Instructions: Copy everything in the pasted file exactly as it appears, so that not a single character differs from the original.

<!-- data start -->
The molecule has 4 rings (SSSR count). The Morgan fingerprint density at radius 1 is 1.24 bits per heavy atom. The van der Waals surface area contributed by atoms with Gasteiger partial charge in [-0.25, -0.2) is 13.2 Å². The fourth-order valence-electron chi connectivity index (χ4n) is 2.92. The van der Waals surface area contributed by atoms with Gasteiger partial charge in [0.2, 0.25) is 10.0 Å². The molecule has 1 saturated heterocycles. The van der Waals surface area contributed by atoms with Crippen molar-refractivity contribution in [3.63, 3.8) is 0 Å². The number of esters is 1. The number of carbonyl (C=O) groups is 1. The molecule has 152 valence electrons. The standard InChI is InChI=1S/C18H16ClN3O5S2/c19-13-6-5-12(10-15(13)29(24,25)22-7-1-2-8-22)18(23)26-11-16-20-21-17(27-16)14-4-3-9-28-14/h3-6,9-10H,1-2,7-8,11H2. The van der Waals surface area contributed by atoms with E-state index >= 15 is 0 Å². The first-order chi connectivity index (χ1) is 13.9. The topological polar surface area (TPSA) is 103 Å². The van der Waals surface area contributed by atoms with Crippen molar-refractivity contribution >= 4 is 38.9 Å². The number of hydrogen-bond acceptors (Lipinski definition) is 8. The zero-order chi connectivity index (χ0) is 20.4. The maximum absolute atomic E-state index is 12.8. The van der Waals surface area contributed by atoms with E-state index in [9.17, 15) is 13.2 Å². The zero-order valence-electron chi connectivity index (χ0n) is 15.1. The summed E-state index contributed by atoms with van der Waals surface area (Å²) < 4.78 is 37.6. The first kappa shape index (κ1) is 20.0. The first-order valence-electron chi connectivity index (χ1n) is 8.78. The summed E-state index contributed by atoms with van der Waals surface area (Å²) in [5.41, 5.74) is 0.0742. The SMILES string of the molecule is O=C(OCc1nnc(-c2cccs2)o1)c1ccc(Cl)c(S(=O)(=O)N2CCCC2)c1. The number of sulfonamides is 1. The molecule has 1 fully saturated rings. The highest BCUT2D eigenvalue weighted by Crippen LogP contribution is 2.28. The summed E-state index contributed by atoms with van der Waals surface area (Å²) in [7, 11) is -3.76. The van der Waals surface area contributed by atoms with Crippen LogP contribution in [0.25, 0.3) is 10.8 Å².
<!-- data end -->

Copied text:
The molecule has 4 rings (SSSR count). The Morgan fingerprint density at radius 1 is 1.24 bits per heavy atom. The van der Waals surface area contributed by atoms with Gasteiger partial charge in [-0.25, -0.2) is 13.2 Å². The fourth-order valence-electron chi connectivity index (χ4n) is 2.92. The van der Waals surface area contributed by atoms with Gasteiger partial charge in [0.2, 0.25) is 10.0 Å². The molecule has 1 saturated heterocycles. The van der Waals surface area contributed by atoms with Crippen molar-refractivity contribution in [3.63, 3.8) is 0 Å². The number of esters is 1. The number of carbonyl (C=O) groups is 1. The molecule has 152 valence electrons. The standard InChI is InChI=1S/C18H16ClN3O5S2/c19-13-6-5-12(10-15(13)29(24,25)22-7-1-2-8-22)18(23)26-11-16-20-21-17(27-16)14-4-3-9-28-14/h3-6,9-10H,1-2,7-8,11H2. The van der Waals surface area contributed by atoms with E-state index >= 15 is 0 Å². The first-order chi connectivity index (χ1) is 13.9. The topological polar surface area (TPSA) is 103 Å². The van der Waals surface area contributed by atoms with Crippen molar-refractivity contribution >= 4 is 38.9 Å². The number of hydrogen-bond acceptors (Lipinski definition) is 8. The zero-order chi connectivity index (χ0) is 20.4. The maximum absolute atomic E-state index is 12.8. The van der Waals surface area contributed by atoms with E-state index in [9.17, 15) is 13.2 Å². The zero-order valence-electron chi connectivity index (χ0n) is 15.1. The summed E-state index contributed by atoms with van der Waals surface area (Å²) < 4.78 is 37.6. The first kappa shape index (κ1) is 20.0. The first-order valence-electron chi connectivity index (χ1n) is 8.78. The summed E-state index contributed by atoms with van der Waals surface area (Å²) in [5.41, 5.74) is 0.0742. The SMILES string of the molecule is O=C(OCc1nnc(-c2cccs2)o1)c1ccc(Cl)c(S(=O)(=O)N2CCCC2)c1. The number of sulfonamides is 1. The molecule has 1 fully saturated rings. The highest BCUT2D eigenvalue weighted by Crippen LogP contribution is 2.28. The summed E-state index contributed by atoms with van der Waals surface area (Å²) in [7, 11) is -3.76. The van der Waals surface area contributed by atoms with Crippen LogP contribution in [0.25, 0.3) is 10.8 Å².